By Catherine Rampell
This slightly more admirable variant of the girl-team musical features a lot of fun, and often funny, female roles whose comedy doesn’t lean on sex and sex appeal. (Considering the theatrical track record, that feat is more impressive than it sounds.)
Most of those characters are players on the woefully underperforming St. Agnes high school volleyball team: the inexplicably angry girl (Juliane Godfrey); the fiery Latina (Gerianne Pérez); the cowardly beanpole (Julia Knitel, a comic standout); the team captain who is repeatedly described as being under too much pressure to be perfect, although it’s not clear exactly how, or in what way (Allison Strong).
Coaching the team is Kim Brindell (a brusque and unsentimental Susan Blackwell). Ms. Brindell has a dark, YouTube-worthy secret: She once competed at the Olympics and choked so epically that even McKayla Maroney would be impressed.
Unsurprisingly Coach Brindell’s redemption lies in leading her ragtag team to victory. She must recoup the intimidating confidence she wielded in her pre-Olympic days, and convince the girls to likewise unleash their inner “jabalí” (the Spanish word for a wild boar, helpfully suggested by that fiery Latina).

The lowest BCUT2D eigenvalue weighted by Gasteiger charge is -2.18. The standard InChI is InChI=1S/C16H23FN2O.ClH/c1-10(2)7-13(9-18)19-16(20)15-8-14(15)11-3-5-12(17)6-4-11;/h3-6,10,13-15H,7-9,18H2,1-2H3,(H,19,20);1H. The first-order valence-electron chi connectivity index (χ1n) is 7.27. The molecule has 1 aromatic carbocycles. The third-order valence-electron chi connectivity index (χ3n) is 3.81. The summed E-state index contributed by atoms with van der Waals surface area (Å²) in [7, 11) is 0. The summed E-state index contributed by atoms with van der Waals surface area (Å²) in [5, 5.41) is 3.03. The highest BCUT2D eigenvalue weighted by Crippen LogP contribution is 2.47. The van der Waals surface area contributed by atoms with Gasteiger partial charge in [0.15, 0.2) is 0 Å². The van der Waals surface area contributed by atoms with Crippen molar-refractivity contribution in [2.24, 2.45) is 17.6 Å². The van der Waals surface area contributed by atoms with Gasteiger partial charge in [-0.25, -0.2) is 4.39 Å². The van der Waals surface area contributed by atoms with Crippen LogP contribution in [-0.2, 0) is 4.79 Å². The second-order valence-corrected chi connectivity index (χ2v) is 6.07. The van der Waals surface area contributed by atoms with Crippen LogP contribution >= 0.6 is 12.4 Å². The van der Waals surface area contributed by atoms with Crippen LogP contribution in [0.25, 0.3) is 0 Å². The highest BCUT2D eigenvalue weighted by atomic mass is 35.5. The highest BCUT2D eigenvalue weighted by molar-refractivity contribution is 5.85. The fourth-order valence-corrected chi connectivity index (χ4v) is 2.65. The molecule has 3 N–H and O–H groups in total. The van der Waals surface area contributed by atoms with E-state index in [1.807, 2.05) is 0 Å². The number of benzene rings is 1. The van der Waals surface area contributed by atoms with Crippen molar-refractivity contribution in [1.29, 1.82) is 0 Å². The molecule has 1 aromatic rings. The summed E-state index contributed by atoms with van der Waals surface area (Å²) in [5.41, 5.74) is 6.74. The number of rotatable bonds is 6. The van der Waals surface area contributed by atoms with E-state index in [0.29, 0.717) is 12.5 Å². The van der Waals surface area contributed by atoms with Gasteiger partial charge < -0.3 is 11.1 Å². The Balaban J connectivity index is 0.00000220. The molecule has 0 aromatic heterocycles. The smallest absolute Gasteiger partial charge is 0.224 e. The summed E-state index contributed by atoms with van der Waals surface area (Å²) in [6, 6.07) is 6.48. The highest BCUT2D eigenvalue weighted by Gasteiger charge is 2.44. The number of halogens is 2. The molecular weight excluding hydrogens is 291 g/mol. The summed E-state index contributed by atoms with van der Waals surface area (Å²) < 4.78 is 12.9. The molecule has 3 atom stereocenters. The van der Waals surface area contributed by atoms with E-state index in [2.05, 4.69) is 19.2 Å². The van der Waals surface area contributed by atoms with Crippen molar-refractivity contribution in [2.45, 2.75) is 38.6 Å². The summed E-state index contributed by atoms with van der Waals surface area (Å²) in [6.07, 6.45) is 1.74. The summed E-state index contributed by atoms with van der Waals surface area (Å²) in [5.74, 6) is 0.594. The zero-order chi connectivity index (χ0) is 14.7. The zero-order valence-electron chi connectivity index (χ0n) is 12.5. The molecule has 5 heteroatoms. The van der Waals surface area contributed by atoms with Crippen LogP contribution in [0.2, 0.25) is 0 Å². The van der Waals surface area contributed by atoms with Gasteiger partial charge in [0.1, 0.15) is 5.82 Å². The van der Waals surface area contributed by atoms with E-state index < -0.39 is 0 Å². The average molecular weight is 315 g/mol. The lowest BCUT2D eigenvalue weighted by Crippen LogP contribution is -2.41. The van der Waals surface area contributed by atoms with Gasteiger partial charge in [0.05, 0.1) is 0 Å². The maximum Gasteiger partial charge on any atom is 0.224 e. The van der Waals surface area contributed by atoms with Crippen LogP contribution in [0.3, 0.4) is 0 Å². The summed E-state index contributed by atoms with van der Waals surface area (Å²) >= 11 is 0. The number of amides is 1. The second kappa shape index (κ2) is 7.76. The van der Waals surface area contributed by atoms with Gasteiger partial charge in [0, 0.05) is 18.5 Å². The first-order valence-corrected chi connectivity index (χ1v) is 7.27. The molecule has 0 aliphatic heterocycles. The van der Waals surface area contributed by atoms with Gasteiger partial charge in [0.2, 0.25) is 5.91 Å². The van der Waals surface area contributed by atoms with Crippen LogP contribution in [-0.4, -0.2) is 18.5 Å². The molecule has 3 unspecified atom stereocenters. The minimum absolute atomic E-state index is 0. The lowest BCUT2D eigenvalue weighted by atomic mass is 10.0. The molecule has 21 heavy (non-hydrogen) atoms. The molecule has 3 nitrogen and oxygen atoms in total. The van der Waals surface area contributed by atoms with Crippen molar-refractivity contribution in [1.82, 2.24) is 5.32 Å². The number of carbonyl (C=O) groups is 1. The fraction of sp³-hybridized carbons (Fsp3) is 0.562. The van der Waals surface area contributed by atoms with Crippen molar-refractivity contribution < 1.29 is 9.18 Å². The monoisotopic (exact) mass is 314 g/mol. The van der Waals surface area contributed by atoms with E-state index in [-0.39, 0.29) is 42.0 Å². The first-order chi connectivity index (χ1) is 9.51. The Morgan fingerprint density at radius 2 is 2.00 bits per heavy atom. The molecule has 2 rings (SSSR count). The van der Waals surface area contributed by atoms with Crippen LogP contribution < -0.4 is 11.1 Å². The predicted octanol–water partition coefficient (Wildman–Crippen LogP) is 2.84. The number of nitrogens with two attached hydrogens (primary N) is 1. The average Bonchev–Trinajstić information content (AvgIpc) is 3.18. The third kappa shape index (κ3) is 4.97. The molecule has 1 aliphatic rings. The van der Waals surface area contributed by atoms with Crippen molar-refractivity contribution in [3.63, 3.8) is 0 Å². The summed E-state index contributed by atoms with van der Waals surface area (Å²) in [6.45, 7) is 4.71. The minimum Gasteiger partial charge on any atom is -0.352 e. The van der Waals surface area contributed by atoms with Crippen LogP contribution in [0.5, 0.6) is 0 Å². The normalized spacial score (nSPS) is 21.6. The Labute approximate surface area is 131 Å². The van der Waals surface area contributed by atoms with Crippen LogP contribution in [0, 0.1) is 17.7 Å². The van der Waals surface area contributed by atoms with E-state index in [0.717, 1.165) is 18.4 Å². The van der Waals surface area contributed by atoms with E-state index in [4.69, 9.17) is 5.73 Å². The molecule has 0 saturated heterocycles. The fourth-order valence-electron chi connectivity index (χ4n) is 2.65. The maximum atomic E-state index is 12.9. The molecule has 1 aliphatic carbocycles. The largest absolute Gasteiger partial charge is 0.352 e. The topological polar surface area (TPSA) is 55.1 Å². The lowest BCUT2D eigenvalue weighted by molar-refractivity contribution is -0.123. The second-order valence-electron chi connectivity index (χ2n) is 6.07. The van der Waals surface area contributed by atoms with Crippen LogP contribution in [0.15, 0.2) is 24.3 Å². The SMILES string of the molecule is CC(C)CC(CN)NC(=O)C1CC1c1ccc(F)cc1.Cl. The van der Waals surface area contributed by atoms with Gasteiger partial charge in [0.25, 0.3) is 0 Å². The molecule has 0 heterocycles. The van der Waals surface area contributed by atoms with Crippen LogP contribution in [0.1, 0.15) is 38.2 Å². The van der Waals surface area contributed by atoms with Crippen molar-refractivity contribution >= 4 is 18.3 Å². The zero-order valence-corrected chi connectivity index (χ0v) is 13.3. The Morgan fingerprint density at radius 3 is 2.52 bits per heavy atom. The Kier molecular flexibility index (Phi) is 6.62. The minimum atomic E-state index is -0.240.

Not much happens over the show’s two hours, and Rob Ackerman’s book struggles to make sense of some of its more contrived conflicts. But the score, with music by Eli Bolin and lyrics by Sam Forman, includes a couple of lively crowd-pleasers. In addition to a “Jabalí” song (and its abundant reprises), there’s also a masterfully directed comic ode to the beautiful team captain, sung by PJ Adzima as a jittery admirer from St. Agnes’s brother school.
And whatever its shortcomings, the musical, directed by Neil Patrick Stewart, largely redeems itself in the last 20 minutes, helped along by Ryan Kasprzak’s energetic, stylized choreography of a volleyball game (with attendant silly victory dances) and a touching Oh-Captain-My-Captain-type tribute to the beleaguered coach. The closing sequence gets about a close to a winning spike as this cheeseball volleyball show could hope for.
“Volleygirls” continues through July 27 at The Romulus Linney Courtyard Theatre, 480 W. 42nd St.; (212) 352-3101, nymf.org.